http://writingfromtheheart.wordpress.com/

Sea Glass Girl

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Inaugural Snow and Hunt

Last week on Tuesday I had to go get some inaugural sea glass. I went to hunt on the historic day. There was no path to the stairs or the sea wall. Both were thigh high in snow piles from plows. No one had walked the wall yet so there weren’t even any foot holes to follow. I climbed in, boots on and looked for my way to shore. Should I hop the wall? Try the icy stairs? Be the first to make a path on the sea wall and make my prints the first in the fresh snow? This was exciting and easy but how does one literally carve out a new path to the Presidency or break a glass ceiling? It is dangerous and difficult and most turn back, wait for someone else to go first, and then look for the way to follow.

If we had the first woman president I think we would be equally impressed because anyone who shatters the heavy load of history, who makes a freighter turn from one direction to another has accomplished something as close to a cartoon action figure with magical powers. Our president faced obstacles that confuse or crush others – an absent father, a single mother, moves and re locations and the loss of his mother to cancer. He has had to define for himself what it means to be Black, African American, American, presidential and not let the monumental occasion of his presidency distract him from the work to be done on our economy, in foreign affairs and in so many areas.

O.k., so, what does this have to do with sea glass. I wanted to be near the ocean before watching him take the Oath of Office, to have sea glass that is my little piece of history, what grounds me, glass I found on the day that changed our history. Because I am the mother of a daughter who is a person of color who has parents who are Caucasian, and parents (birth) from another country, I feel a sense of hope of what might be possible for her one day (not the presidency as she wasn’t born in the U.S.) but the way one change can make more change possible. So, I was feeling, as a parent, better about the world and our acceptance of families who have a complicated story that can’t be told in a short sentence. I am happy to see people of color in the white house, an entire family in fact, and to have my daughter see the same.

When she celebrated Martin Luther King Jr. day at school they talked about how schools were segregated. She wanted to know where she would go to school as an Asian if there were schools for Whites and schools for Blacks. She was concrete, if it were today, she wondered which of her classmates she would be with and she named her classmates. When we had to look online and see there were schools, at least in CA for the Chinese, she was sad. Who in her school would she go to school with? The one girl in her class who is half Chinese and half Caucasian or would that girl be allowed to go to the white school? It was hard for her to imagine and I’m glad she only has to imagine. The world isn’t perfect but things have changed.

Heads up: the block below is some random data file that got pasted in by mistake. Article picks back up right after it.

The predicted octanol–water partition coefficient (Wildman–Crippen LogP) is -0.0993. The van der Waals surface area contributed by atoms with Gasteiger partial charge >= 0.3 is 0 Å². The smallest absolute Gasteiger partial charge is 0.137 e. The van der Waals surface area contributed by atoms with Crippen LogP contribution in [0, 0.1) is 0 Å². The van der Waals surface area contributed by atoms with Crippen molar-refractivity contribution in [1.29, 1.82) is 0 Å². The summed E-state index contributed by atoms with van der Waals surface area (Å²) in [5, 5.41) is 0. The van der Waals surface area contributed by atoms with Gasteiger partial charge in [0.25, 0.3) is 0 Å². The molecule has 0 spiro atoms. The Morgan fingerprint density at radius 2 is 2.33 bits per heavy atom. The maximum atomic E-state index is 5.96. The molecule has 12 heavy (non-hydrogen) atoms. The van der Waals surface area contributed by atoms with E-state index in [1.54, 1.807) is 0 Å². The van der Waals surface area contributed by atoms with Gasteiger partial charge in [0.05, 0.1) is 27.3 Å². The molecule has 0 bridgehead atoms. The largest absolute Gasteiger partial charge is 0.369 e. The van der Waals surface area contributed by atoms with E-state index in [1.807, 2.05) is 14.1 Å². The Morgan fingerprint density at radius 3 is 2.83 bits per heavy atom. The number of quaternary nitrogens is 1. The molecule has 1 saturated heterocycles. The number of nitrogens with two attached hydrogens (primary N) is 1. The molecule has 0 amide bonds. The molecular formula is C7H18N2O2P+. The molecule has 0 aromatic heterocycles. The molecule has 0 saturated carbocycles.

So, those were my thoughts last week as I hunted the beach early in the morning before getting a ringside set with my husband (home with his back out) in front of the t.v. Here are some pictures of the glass I found and the thoughts I was having.

 

Icy Stairs

This photo reminds me of a “Where’s Waldo?” but it’s a “Where’s the Sea Glass?”
The following struck me as strange because of the contrast of snow and sea weed, of sand and ice. We think of beaches as one-dimensional warm weather places as though they don’t exist in winter. But they do. And how often do we ingore, deny and minimize our own winter times because the coldness or harshness or incongruity of what we feel and experience is something we think we “shouldn’t” be feeling or experiencing… as though we can just pretend sand doesn’t get frozen over and have to thaw. We are all complicated and layered and nothing exists in only one emotional season.
I love this next one because so many times I bent over to pick up glass and it was snow or ice. I had once piece I had to squeeze tight between my fingers to see if it would melt and give under the heat of touch or stay solid. This piece is sea glass on rocks.
This is a sliver of purple on snow.
Finally, the snow on sand and in between it, here and there, gems of sea glass, shells, old milk bottles.
Catch of the Day: History and the ordinary are both worthy of attention.